Edited By: RA Samson and J Varga
Aspergillus is among the economically most important fungal genera. Aspergillus species are used in the fermentation industry for the production of various enzymes, organic acids and pharmaceutically important compounds, and in Oriental food fermentations. At the same time, Aspergilli can cause opportunistic infections, and produce a range of secondary metabolites also known as mycotoxins which are harmful to humans and animals. Due to its importance in biotechnology, medicine and foods, Aspergilli are in the forefront of studies dealing with various aspects of fungi. This is well illustrated by the fact that projects aiming at sequencing the genomes of nine species are in progress.
In this book, some aspects of the biology of this genus are covered, including the biotechnological importance of Aspergilli, their role in mycotoxin contamination of food products including grapes and coffee products, and implications of biodiversity of Aspergillus populations for agriculture. Among the clinical aspects, the role of Aspergilli in eye infections, the mechanisms of antifungal drug resistance and their molecular identification in the clinical setting are covered. Several chapters deal with the genomic aspects of Aspergilli, including the genomics of pigment biosynthesis, extracellular enzyme production, aflatoxin biosynthesis and the identification of genes taking part in sexual processes.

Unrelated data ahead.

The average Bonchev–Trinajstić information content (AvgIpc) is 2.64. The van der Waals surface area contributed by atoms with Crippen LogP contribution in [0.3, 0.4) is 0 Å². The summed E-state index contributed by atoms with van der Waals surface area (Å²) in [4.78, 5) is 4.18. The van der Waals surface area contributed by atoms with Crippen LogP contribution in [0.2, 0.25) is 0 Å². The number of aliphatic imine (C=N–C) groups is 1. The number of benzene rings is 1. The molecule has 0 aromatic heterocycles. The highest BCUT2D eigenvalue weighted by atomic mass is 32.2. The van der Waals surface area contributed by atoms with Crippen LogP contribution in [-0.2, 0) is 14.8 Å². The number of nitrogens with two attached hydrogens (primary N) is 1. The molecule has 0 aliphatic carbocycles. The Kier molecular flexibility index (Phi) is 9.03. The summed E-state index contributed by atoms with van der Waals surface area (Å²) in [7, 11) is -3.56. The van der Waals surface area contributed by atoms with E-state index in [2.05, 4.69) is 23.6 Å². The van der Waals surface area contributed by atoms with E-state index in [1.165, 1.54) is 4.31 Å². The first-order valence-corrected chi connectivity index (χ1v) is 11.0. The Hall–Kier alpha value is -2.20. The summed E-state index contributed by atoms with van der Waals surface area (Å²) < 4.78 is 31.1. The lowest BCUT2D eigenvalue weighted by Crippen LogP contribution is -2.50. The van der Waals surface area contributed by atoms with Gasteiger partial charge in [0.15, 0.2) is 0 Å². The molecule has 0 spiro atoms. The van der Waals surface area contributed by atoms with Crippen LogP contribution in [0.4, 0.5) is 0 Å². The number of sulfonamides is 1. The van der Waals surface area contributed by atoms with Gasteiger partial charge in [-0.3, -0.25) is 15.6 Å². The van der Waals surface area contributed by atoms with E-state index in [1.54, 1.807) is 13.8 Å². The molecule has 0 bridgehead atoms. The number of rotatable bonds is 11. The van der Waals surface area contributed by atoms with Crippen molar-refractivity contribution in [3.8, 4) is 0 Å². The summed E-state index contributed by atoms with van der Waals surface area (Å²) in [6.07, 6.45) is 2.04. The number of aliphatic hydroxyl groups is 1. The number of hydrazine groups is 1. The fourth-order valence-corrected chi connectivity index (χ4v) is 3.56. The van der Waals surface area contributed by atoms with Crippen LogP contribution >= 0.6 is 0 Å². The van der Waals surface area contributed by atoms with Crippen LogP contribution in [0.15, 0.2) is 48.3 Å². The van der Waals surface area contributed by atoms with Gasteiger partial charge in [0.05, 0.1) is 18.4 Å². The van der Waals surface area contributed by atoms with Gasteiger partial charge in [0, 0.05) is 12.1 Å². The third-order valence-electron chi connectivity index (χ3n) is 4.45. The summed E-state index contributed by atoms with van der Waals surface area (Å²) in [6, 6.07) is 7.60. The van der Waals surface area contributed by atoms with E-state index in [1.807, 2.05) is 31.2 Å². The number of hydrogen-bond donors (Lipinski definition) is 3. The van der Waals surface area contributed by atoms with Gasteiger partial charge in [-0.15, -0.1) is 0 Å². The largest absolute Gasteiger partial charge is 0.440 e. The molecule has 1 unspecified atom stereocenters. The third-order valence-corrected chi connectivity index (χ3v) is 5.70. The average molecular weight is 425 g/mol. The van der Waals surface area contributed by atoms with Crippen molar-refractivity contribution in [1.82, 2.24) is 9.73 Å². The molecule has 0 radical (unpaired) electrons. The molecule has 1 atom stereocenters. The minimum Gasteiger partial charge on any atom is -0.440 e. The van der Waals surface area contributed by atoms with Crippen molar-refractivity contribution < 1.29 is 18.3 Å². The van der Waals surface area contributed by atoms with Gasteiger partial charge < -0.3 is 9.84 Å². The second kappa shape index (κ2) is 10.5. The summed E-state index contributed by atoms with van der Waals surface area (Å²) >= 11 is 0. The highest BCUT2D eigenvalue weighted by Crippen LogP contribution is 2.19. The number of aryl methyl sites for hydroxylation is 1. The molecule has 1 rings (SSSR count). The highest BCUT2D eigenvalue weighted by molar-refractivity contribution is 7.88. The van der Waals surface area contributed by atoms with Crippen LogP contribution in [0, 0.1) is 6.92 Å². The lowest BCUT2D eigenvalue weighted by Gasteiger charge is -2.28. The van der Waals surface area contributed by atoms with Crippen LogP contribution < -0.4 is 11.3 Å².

Additional chapters cover the variability and inheritance of mycoviruses in Aspergilli and multilocus approaches are given to clarify the evolutionary history of the genus. Finally, a new taxonomic classification of the various Aspergillus sections is given based on multilocus sequence data.
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